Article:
Adding a second step to CAR T-cell therapy may make it effective against HIV

Chimeric antigen receptor or CAR T-cell therapy is FDA approved to treat patients with blood cancers including non-Hodgkins lymphoma and acute lymphoblastic leukemia, whose disease persists or returns following first-line treatments. One reason CAR T-cell therapy is effective is because a patient’s blood contains an abundance of the cancer cells that stimulate the activation and expansion of the modified T-cells. 

Robust expansion of HIV CAR T cells following antigen boosting in ART-suppressed nonhuman primates.For people with HIV, however, it’s a different story. They do not have sufficient HIV-infected cells to trigger long-term expansion of CAR T-cells. Many are on antiretroviral therapy (ART) which is designed to suppress the virus, and any virus that does exist is not usually detectable in circulating blood, but rather is found in lymphoid tissues, the gut, and central nervous system.  

Frederick National Laboratory scientists and other colleagues led by investigators at the Fred Hutchinson Cancer Center have developed a manufacturing model to overcome the limitations posed by insufficient antigenic material for CAR T therapy. In a paper published in Blood, lead author Christopher Peterson from Fred Hutchinson indicates it is the first preclinical study—in an animal model--to show expansion of virus-specific CAR T-cells in infected hosts on ART that ultimately delayed the return of the virus when ART was discontinued. 

In addition, results of the study show the CAR T-cell therapy was safe for the subjects in their experiments, and the authors said that bodes well for an ongoing clinical trial of CD4 CAR T-cells in HIV-infected people who are stable on ART.   

CAR-T for virus calls for different approach 

This small study looked at four rhesus macaques infected with SHIV, a laboratory-engineered virus designed to cause AIDS disease in monkeys and allow testing of HIV-specific treatments. The animals were on ART for about 18 months.  

CAR T-cell therapy for leukemia in humans takes some of the patient’s own healthy cells and modifies them in the lab to boost the body’s immune response when they are injected back into the patient and expand to attack the cancer.  

In this study, CD4 T cells were removed from each animal and sent to the laboratory for modification in preparation for CAR-T therapy, roughly an eight-day process. The animals then received an infusion of their own modified CD4 CAR-T cells to help fight HIV infection.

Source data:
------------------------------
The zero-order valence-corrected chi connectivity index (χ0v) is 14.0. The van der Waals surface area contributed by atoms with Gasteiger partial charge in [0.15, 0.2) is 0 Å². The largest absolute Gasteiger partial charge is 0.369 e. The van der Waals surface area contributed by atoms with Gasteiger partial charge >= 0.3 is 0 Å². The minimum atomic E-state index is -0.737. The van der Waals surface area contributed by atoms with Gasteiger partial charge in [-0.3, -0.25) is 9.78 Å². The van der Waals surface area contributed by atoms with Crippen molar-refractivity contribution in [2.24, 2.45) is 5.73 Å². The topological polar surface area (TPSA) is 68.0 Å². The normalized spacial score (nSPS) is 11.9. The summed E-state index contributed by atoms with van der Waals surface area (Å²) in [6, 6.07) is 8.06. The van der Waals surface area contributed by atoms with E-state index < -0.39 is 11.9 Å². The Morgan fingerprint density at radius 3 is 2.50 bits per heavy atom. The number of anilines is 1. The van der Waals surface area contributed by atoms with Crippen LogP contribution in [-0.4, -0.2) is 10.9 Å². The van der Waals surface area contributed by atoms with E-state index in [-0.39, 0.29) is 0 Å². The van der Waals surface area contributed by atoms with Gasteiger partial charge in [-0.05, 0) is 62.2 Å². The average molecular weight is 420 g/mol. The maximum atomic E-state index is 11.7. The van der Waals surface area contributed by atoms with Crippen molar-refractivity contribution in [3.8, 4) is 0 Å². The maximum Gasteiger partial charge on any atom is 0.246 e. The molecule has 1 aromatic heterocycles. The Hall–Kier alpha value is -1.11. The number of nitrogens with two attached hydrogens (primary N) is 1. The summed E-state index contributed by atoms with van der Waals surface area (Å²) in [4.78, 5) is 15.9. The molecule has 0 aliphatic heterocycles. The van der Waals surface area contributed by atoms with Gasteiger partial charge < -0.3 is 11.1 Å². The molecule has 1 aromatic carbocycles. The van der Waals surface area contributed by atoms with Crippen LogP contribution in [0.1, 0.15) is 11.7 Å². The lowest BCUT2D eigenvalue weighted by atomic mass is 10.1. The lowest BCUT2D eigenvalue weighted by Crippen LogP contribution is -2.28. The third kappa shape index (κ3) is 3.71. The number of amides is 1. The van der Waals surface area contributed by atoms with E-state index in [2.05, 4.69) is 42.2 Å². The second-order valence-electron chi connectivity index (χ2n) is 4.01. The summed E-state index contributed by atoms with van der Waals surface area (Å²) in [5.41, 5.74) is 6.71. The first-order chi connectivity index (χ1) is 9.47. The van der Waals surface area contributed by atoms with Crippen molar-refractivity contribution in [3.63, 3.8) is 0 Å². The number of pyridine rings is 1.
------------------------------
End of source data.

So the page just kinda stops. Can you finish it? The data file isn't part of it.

The animals received a second infusion of a specific line of laboratory-grown cells, modified to express HIV viral proteins. This supplemental round of cells was infused 19 days after the initial infusion and was designed to boost the expansion of the infused, anti-viral CAR T-cells. 

Second round of cell therapy appears to boost effectiveness 

ART was withdrawn from the animals 12 days after the boost. Researchers said blood tests showed the CD4 CAR T-cells successfully expanded in all four of the animals. Two of the four experienced cell expansion even before ART was removed. There was also evidence of cell expansion in tissue samples from the gut, lymph nodes, and other locations in the body where HIV is known to persist even when a patient is on ART. Results also showed the CD4 CAR T-cell treated animals experienced a slower rebound of the virus upon ART discontinuation compared to those that did not undergo CAR T-cell therapy. These results were not statistically significant and did not persist in two of the four monkeys. 

“The results of this study show HIV/SHIV-specific CAR T-cells can expand in the blood and lymphoid tissues following a boost with HIV envelope-expressing cells,” said FNL’s Christine Fennessey, who along with AIDS and Cancer Virus Program colleague Brandon Keele was co-author on the study.  “This finding lays the groundwork for similar two-step therapies for other CAR T-cell targets with limited antigen expression, such as solid cancerous tumors.”